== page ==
All of this experience was helpful once Boyle began working at CSC. He said the council has trained about 1,000 people on grant-writing. The CSC is a member of the Roundtable of St. Lucie County, a group of leaders who work together to accomplish system change that results in improved outcomes for youth. Boyle added that the council provides the funding for the the Roundtable’s Kids at Hope program in county schools.

“We have three customers,” Boyle explained, “the children of the families we serve, the programs we fund and the taxpayers of St. Lucie County, as it is their resources we are using to fund these agencies.”

Boyle and his staff are responsible for monitoring the accountability of these programs to ensure they are making wise decisions financially. They also make sure the programs are following their proposals and serving the county’s population.

“We have a great team here,” Boyle said, “and a great board of directors. Everybody has a unique talent and a passion for the children of St. Lucie County.”

Boyle and Ashley Mock, the council’s director of community engagement, host a weekly radio show on children’s issues that airs on 104.5 FM, the Flame. The Flame helps the council partner with the Sunrise Theatre in Fort Pierce each December to stage a show where children from the programs perform. Viewers of the event are asked to bring a book, new or gently used, for donation.

“We always need new books,” Boyle said.

Once a month, the radio show is recorded at WLX-TV, the school system’s TV studio. The upcoming sessions include segments on the summer reading program for children at public libraries and swimming lessons for children.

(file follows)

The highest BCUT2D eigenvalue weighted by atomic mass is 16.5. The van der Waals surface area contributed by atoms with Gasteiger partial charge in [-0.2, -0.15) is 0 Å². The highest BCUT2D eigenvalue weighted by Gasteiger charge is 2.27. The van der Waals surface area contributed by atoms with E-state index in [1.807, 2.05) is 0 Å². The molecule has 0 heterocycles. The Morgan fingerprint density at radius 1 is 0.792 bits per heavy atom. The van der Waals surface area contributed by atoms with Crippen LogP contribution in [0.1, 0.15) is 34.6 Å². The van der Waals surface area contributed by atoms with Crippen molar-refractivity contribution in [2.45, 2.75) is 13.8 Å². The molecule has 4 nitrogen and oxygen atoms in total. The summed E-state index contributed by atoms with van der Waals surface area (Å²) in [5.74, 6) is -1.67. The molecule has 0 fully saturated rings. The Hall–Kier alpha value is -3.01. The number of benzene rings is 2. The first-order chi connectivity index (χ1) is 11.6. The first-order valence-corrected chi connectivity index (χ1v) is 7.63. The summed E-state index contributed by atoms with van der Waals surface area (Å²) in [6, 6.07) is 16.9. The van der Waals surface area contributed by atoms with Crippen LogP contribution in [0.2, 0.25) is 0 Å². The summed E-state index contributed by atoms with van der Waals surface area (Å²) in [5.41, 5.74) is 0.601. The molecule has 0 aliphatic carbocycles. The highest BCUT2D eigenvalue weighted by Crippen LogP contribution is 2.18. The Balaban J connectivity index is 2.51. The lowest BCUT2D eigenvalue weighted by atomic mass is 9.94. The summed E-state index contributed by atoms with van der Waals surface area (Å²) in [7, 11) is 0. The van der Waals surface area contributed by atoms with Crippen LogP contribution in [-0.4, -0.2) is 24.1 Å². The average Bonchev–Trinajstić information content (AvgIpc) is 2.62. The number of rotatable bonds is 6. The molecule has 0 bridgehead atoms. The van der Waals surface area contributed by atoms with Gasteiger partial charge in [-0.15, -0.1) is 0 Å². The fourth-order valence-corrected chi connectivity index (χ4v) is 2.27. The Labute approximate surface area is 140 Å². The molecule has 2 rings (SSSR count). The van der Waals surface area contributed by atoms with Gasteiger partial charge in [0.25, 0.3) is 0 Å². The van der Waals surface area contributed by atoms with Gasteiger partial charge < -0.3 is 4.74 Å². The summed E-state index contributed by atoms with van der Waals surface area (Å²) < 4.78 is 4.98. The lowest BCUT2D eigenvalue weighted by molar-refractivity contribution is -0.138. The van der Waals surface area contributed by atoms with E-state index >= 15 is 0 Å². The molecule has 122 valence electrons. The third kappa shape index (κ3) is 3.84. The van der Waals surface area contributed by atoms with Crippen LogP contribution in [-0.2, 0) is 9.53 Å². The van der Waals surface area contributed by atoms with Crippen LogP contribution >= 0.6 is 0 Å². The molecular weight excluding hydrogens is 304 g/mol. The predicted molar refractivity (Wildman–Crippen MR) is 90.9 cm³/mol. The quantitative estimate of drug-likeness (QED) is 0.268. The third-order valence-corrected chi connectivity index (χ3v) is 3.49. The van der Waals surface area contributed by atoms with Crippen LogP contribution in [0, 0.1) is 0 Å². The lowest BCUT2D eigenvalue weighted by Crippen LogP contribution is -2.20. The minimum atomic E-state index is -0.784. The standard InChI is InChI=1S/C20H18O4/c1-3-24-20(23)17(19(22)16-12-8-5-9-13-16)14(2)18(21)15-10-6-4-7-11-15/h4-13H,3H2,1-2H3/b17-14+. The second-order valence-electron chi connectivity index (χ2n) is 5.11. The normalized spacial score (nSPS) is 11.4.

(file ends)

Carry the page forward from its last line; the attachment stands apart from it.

Over the years, Boyle has received awards for his work. On Law Day, May 1, the Friends of the Rupert J. Smith Law Library recognized his continued commitment to the children and families of St. Lucie County.

And, as his career has come full circle, Boyle, who began his career assisting Indiana’s abused and neglected children, now finds himself working to benefit the lives of St. Lucie County’s children.


Age: 49
Lives in: Port St. Lucie
Occupation: Executive director, Children’s Services Council of St. Lucie County
Family: Wife, Jacque; son Zane, 18; daughter Leedy, 21
Education: Bachelor of Science in psychology, Indiana University; master’s degree in adult education, National Louis University
Hobbies: Playing basketball, producing a podcast
Who inspires me: “As far as inspiration, I reflect a lot on my past director, Kathy Basile.”
Something most people don’t know about me: “I’m a huge Star Wars fan. My fondest memory of my dad, who has passed, is of him taking me out of school early to see the first film.”